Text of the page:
Three pieces of news came out of the auto industry recently. The first involves the decision of the Canadian Auto Workers union to target Ford Motor Co. (NYSE: F) in its negotiations over jobs and benefits. Another set of reports said that General Motors Co. (NYSE: GM) wants to buy back the shares the U.S. Treasury got as part of the bailout of the company in 2008. The Treasury will not go along with the program. At GM’s current share price, taxpayers would suffer a huge loss on the aid package. The third bit of news is that the Obama administration will file a complaint against China with the World Trade Organization that charges the People’s Republic with subsidizing its car and car part companies. Those subsidies, if they exist, are not a bailout, but they do have much in common with one.
According to The New York Times:
The W.T.O. case accuses China of providing at least $1 billion worth of subsidies from 2009 to 2011 for exports of autos and auto parts. While China exports virtually no fully assembled cars to the United States, it has rapidly expanded exports to developing countries, and those exports compete to some extent with cars exported or designed in the United States.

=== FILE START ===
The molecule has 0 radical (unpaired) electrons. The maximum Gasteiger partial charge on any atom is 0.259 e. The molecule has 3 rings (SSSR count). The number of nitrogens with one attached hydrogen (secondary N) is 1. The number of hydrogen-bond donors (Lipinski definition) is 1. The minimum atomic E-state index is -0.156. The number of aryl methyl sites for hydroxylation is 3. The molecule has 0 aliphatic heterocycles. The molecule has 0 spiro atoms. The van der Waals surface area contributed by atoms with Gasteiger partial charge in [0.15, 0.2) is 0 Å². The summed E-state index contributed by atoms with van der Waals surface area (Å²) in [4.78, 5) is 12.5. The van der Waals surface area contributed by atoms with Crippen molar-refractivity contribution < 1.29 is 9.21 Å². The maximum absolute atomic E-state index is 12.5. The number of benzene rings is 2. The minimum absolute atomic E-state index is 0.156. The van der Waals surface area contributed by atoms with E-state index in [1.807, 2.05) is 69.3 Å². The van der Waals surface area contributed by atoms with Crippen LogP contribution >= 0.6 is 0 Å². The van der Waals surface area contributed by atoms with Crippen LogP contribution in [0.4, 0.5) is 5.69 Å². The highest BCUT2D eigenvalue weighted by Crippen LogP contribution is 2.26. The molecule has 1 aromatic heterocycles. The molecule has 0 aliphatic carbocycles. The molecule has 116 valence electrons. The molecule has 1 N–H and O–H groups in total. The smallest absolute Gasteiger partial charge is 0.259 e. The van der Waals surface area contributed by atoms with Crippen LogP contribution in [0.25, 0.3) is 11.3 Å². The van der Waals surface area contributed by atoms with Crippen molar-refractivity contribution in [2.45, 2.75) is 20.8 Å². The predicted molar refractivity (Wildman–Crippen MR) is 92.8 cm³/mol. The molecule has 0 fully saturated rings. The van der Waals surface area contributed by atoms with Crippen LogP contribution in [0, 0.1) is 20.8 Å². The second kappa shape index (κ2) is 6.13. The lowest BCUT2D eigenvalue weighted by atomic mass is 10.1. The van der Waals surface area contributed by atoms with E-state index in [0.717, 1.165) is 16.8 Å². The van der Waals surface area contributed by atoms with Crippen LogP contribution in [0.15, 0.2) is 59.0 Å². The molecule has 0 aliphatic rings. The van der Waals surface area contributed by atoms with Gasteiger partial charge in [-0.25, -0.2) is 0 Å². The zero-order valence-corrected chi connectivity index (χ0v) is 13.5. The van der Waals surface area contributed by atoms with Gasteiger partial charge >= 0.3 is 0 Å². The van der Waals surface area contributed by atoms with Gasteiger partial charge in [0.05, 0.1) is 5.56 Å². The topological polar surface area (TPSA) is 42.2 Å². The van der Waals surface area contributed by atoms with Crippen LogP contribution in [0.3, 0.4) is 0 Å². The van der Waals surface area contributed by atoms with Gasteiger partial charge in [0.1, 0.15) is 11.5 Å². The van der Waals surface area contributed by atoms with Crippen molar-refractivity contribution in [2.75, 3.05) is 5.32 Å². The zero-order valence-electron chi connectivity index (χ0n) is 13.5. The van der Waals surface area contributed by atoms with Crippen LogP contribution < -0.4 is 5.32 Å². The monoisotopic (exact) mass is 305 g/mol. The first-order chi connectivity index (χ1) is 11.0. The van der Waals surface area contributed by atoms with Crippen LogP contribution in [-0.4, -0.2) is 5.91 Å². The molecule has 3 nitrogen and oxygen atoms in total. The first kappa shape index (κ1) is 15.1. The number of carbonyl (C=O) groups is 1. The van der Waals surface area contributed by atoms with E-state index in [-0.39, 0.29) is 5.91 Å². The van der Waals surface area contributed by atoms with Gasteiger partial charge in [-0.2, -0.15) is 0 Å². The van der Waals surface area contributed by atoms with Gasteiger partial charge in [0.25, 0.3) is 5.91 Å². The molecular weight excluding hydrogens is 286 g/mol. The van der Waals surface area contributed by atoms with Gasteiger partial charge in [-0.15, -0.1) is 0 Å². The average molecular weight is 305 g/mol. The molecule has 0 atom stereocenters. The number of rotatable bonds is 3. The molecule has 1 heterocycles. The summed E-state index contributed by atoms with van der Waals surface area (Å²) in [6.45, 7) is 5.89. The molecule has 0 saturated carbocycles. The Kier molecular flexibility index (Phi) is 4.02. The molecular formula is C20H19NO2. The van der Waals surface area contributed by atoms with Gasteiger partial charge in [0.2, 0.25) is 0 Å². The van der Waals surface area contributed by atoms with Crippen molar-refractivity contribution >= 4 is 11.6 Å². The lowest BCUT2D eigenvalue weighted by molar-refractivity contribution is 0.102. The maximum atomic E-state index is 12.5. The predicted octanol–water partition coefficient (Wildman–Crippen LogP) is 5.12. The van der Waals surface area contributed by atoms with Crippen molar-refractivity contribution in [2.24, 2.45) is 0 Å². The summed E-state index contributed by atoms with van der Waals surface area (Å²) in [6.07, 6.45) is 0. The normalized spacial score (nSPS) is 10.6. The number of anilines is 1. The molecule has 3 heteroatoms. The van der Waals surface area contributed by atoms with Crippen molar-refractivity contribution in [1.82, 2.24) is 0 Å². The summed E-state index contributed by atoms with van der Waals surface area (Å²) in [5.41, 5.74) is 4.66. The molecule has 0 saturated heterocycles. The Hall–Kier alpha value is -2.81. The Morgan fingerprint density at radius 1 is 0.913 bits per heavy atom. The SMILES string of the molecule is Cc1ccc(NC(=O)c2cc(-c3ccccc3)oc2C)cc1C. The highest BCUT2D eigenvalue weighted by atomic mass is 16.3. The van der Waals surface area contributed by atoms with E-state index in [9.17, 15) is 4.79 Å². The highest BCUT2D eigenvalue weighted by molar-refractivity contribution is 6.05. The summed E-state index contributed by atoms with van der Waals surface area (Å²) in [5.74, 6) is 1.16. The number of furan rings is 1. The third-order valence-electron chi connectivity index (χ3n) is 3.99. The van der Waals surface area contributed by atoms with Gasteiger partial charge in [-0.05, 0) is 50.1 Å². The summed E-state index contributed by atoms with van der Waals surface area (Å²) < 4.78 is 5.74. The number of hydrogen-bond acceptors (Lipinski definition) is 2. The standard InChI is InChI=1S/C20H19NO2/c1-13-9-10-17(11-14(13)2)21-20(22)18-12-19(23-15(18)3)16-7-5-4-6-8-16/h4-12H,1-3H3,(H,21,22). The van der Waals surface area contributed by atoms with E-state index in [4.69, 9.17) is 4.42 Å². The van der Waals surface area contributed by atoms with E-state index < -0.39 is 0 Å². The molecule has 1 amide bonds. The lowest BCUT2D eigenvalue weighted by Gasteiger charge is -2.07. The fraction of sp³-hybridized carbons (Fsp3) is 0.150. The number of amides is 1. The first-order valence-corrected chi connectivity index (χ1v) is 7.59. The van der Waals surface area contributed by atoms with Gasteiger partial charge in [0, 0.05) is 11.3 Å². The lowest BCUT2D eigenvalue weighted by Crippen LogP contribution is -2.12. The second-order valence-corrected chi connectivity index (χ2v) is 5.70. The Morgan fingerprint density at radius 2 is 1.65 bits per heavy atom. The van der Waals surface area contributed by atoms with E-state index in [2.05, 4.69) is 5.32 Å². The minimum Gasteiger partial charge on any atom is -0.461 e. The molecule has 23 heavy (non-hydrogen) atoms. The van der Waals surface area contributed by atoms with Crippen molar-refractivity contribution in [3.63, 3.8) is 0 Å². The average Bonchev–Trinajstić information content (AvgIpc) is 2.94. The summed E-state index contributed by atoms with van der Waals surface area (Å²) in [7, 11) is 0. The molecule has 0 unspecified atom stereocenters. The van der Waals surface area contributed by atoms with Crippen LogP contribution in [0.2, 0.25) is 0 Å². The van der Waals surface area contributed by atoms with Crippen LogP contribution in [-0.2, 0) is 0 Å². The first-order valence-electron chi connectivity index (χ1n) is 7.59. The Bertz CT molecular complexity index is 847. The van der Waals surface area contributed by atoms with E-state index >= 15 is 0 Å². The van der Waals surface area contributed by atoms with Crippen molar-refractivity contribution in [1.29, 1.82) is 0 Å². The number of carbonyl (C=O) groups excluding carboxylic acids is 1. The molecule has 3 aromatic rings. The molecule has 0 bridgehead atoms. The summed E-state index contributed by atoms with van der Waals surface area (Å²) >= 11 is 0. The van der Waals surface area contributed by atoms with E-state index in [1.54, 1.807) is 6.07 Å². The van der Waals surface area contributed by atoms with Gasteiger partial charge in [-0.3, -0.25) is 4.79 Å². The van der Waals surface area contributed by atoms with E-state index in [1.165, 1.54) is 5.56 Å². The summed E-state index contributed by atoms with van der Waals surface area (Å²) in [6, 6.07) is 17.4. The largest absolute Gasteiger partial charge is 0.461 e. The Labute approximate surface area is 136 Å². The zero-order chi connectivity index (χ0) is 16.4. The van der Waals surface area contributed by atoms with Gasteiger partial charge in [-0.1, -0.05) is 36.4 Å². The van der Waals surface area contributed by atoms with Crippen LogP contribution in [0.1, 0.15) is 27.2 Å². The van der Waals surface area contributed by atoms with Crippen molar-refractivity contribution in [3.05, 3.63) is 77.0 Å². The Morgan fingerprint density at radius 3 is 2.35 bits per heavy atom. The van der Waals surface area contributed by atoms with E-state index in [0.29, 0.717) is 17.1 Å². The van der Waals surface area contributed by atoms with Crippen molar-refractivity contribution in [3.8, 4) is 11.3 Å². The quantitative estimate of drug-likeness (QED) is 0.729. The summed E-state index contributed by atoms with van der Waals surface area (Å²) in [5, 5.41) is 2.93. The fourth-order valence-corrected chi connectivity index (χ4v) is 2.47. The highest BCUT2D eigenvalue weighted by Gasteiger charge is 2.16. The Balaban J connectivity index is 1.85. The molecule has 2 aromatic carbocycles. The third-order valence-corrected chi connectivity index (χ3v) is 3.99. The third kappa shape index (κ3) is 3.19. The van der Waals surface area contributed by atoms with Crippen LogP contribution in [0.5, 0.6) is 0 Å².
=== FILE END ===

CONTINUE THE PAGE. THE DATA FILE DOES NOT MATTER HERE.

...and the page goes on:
The Treasury’s aid to GM and Chrysler totaled as much as $80 billion as the two manufacturers went through prepackaged Chapter 11. GM and Chrysler almost certainly would not be exporting any cars or car parts anywhere if the Treasury had not stepped in. One or both firms would have been liquidated or taken over by foreign interests, as Chrysler has been. And GM wants to completely end the government’s takeover through the sale of the Treasury’s remaining stake.
The White House probably wants to look good to voters in the Midwest as Obama fights for reelection. First, it bailed out the auto industry and saved jobs. Today it has shown it will protect the industry from the ongoing and evil trade practice of China that has cost so many manufacturing jobs in the United States and could cost more of them.
China cannot defend its actions by pointing to the U.S. car bailout because it is not related to the government aid by the People’s Republic, which has allegedly helped its auto manufacturers overseas. But, just for the stake of perspective, it may want to mention the issue in its filings with the WTO.
Douglas A. McIntyre